A "runaway" supermassive black hole is hurtling through the universe at incredible speeds

Astronomers have long predicted that stray supermassive black holes might occasionally run amok in the cosmos

By Nicole Karlis

Senior Writer

Published March 1, 2023 9:00AM (EST)

Supermassive Black Hole (Getty Images/solarseven)
Supermassive Black Hole (Getty Images/solarseven)

In human culture, our young typically reach a moment in life when they choose to leave their homes and forge out on their own. Do stellar objects like black holes feel the same yearning for independence? 

"This has been predicted for more than 50 years, that these black holes could once in a while be ejected from galaxies."

For the last 50 years, astronomers have speculated that some supermassive black holes might "run away" from their home galaxies given the right conditions. Now, astronomers believe they have discovered a strong candidate for a supermassive black hole that has done just that, according to new research published on the preprint server arXiv.org, which has been accepted for publication in The Astrophysical Journal.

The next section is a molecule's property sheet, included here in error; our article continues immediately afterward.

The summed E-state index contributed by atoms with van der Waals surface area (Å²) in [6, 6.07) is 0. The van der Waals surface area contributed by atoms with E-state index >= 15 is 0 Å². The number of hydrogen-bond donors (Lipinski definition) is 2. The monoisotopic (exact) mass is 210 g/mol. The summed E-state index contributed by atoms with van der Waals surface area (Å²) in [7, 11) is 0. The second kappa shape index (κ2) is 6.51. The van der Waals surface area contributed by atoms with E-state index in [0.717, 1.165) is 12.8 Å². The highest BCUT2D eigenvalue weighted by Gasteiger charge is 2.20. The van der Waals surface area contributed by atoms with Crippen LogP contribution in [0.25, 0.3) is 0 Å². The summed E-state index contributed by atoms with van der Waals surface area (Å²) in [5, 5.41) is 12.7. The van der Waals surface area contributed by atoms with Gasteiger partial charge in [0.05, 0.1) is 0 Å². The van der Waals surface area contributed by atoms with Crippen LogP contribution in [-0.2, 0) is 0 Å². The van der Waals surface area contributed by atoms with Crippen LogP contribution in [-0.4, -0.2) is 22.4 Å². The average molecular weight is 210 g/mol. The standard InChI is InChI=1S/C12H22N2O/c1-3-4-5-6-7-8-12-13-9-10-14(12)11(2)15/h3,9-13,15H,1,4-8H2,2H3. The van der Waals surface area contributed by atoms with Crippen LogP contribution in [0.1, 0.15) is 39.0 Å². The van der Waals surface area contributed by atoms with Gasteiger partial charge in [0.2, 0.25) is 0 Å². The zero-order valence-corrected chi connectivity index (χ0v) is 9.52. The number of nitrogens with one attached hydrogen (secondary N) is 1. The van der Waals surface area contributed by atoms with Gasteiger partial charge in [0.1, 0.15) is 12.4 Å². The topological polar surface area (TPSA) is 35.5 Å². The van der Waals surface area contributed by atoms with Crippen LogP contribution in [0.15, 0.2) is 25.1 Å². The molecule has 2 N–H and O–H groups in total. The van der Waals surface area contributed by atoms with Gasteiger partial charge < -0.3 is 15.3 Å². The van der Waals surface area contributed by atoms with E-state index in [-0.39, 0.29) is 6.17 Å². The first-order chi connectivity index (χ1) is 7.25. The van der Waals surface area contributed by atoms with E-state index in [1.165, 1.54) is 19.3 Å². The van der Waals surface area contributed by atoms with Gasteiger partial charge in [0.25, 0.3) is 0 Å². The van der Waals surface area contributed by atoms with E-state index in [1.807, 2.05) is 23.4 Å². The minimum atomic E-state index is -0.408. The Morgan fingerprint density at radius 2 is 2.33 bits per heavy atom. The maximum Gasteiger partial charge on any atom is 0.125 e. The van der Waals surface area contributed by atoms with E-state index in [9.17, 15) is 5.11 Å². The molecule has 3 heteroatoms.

"This has been predicted for more than 50 years, that these black holes could once in a while be ejected from galaxies,"  Pieter van Dokkum, a professor of physics and astronomy at Yale University, told Salon. "There have been some candidates already, and this is also just a candidate until we are 100 percent sure that it is a black hole, but it's a good one and it's also the only one so far that has been found really outside of the galaxy where it's already been fully ejected." 

Black holes are relatively common in the universe. Indeed, many stars faintly larger than our sun will end their lives as black holes. Contrary to popular belief, they aren't terrorizing objects that "suck" matter in indiscriminately — rather, they behave just like any other star-size object, albeit with an event horizon past which no matter may escape. If our sun were to suddenly be replaced by a black hole of the same mass, the planets in our solar system would continue to orbit comfortably in the same positions.